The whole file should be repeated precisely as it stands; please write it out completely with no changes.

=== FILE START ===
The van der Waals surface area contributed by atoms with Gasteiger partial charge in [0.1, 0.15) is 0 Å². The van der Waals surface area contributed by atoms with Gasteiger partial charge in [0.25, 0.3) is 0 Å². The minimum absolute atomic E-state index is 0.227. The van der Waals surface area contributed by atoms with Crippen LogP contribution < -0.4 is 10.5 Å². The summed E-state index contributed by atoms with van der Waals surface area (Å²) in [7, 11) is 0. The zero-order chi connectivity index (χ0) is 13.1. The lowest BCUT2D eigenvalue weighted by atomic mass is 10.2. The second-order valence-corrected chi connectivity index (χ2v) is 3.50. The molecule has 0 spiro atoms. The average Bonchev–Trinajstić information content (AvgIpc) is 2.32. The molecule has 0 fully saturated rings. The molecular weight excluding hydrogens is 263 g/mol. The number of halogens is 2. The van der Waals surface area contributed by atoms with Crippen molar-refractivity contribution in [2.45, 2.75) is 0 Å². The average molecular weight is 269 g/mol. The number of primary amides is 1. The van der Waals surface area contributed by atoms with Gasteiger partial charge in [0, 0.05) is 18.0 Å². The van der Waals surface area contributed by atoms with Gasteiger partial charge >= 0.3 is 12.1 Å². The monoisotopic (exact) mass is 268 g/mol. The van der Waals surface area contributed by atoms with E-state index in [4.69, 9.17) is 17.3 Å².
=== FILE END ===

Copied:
The van der Waals surface area contributed by atoms with Gasteiger partial charge in [0.1, 0.15) is 0 Å². The van der Waals surface area contributed by atoms with Gasteiger partial charge in [0.25, 0.3) is 0 Å². The minimum absolute atomic E-state index is 0.227. The van der Waals surface area contributed by atoms with Crippen LogP contribution < -0.4 is 10.5 Å². The summed E-state index contributed by atoms with van der Waals surface area (Å²) in [7, 11) is 0. The zero-order chi connectivity index (χ0) is 13.1. The lowest BCUT2D eigenvalue weighted by atomic mass is 10.2. The second-order valence-corrected chi connectivity index (χ2v) is 3.50. The molecule has 0 spiro atoms. The average Bonchev–Trinajstić information content (AvgIpc) is 2.32. The molecule has 0 fully saturated rings. The molecular weight excluding hydrogens is 263 g/mol. The number of halogens is 2. The van der Waals surface area contributed by atoms with Crippen molar-refractivity contribution in [2.45, 2.75) is 0 Å². The average molecular weight is 269 g/mol. The number of primary amides is 1. The van der Waals surface area contributed by atoms with Gasteiger partial charge in [0, 0.05) is 18.0 Å². The van der Waals surface area contributed by atoms with Gasteiger partial charge >= 0.3 is 12.1 Å². The monoisotopic (exact) mass is 268 g/mol. The van der Waals surface area contributed by atoms with E-state index in [4.69, 9.17) is 17.3 Å².